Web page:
To my understanding Approximate Bayesian Computation (ABC) and Markov Chain Monte Carlo (MCMC) have very similar aims. Below I describe my understanding of these methods and how I perceive the differences in their application to real life data.
Approximate Bayesian Computation
ABC consists at sampling a parameter θ from a prior, through numerical simulation compute a statistic xi which is compared to some observed xobs. Based on a rejection algorithm, xi is either retained or rejected. The list of retained xis made the posterior distribution.
Markov Chain Monte Carlo
MCMC consists at sampling a prior distribution of the parameter θ. It takes a first sample θ1, compute P(xobsθ1)P(θ1) and then jump (according to some rule) to a new value θ2 for which P(xobsθ2)P(θ2) is computed again. The ratio P(xobsθ2)P(θ2)P(xobsθ1)P(θ1) is calculated and depending on some threshold value, the next jump will occur from the first or the second position. The exploration of θ values goes one and one and by the end, the distribution of retained θ values is the posterior distribution P(θx) (for a reason that is still unknown to me).
I realize that my explanations miss to represent the variety of methods that exists under each of these terms (especially for MCMC).
ABC vs MCMC (pros and cons)
ABC has the advantage that one does not need to be able to analytically solve P(xθ)P(θ). As such ABC is convenient for complex model where MCMC would not make it.
MCMC allows to make statistical tests (likelihood ratio test, Gtest, …) while I don’t think this is feasible with ABC.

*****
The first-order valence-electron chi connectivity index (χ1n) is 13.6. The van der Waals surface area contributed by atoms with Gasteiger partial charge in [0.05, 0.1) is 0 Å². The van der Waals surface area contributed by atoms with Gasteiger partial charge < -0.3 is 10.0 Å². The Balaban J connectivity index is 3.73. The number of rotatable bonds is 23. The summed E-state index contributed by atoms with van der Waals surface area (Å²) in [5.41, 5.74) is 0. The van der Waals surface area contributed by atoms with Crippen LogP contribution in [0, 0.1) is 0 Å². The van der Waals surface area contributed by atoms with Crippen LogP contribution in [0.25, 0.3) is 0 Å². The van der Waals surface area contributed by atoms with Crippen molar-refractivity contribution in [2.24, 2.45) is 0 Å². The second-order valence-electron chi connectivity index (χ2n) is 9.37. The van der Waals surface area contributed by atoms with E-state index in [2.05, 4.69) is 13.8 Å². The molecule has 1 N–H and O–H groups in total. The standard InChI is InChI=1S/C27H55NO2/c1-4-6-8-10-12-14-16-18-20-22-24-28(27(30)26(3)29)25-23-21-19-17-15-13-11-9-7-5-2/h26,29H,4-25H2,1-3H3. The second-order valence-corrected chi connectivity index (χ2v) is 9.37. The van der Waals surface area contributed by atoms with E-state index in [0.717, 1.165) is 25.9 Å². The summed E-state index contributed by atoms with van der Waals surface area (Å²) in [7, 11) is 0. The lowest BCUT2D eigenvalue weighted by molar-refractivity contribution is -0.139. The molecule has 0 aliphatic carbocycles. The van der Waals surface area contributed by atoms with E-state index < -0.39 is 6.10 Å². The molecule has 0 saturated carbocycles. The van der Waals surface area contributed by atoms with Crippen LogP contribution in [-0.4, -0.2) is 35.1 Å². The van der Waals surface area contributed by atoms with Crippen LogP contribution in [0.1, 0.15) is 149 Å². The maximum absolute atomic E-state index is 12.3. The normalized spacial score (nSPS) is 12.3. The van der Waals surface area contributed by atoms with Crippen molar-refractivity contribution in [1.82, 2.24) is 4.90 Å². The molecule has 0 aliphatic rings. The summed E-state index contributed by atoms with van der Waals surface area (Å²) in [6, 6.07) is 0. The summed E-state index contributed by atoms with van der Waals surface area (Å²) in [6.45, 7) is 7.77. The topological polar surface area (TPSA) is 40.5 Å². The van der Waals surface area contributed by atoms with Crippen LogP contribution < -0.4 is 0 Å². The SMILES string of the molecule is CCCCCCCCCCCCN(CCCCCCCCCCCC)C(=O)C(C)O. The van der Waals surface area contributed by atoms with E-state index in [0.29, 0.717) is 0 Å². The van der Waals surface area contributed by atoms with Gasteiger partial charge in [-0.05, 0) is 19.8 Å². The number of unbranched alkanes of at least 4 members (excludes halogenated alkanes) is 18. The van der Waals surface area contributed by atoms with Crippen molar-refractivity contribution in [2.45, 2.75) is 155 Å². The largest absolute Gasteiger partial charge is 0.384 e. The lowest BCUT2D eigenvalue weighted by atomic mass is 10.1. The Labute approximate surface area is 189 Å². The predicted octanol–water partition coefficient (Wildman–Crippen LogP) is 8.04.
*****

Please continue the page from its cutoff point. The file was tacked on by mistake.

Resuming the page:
Am I right so far?
Question
 How do ABC and MCMC differ in their applications? How does one decide to make use of one or another method?
Answer
Some additional comments on top of Björn’s answer:

ABC was first introduced by Rubin (1984) as an explanation of the nature of Bayesian inference, rather than for computational purposes. In this paper he explained how the sampling distribution and the prior distribution interact to produce the posterior distribution.

ABC is however primarily exploited for computational reasons. Population geneticists came up with the method on treebased models where the likelihood of the observed sample was intractable. The MCMC (Data Augmentation) schemes that were available in such settings were awfully inefficient and so was importance sampling, even with a parameter of a single dimension… At its core, ABC is a substitute to Monte Carlo methods like MCMC or PMC when those are not available for all practical purposes. When they are available, ABC appears as a proxy that may be used to calibrate them if it runs faster.

In a more modern perspective, I personally consider ABC as an approximate inference method rather than a computational technique. By building an approximate model, one can draw inference on the parameter of interest without necessarily relying on a precise model. While some degree of validation is necessary in this setting, it is not less valid than doing model averaging or nonparametrics. In fact, ABC can be seen as a special type of nonparametric Bayesian statistics.

It can also be shown that (noisy) ABC is a perfectly welldefined Bayesian approach if one replaces the original model and data with a noisy one. As such it allows for all Bayesian inferences one can think of. Including testing. Our input to the debate about ABC and hypothesis testing is that the approximate model underlying ABC may end up as poorly equipped to assess the relevance of an hypothesis given the data, but not necessarily, which is just as well since most applications of ABC in population genetics are concerned with model choice.

In an even more recent perspective, we can see ABC as a Bayesian version of indirect inference where the parameters of a statistical model are related with the moments of a predetermined statistic. If this statistic is enough (or sufficient in the vernacular sense) to identify these parameters, ABC can be shown to converge to the true value of the parameters with the number of observations.
Attribution
Source : Link , Question Author : Remi.b , Answer Author : Xi’an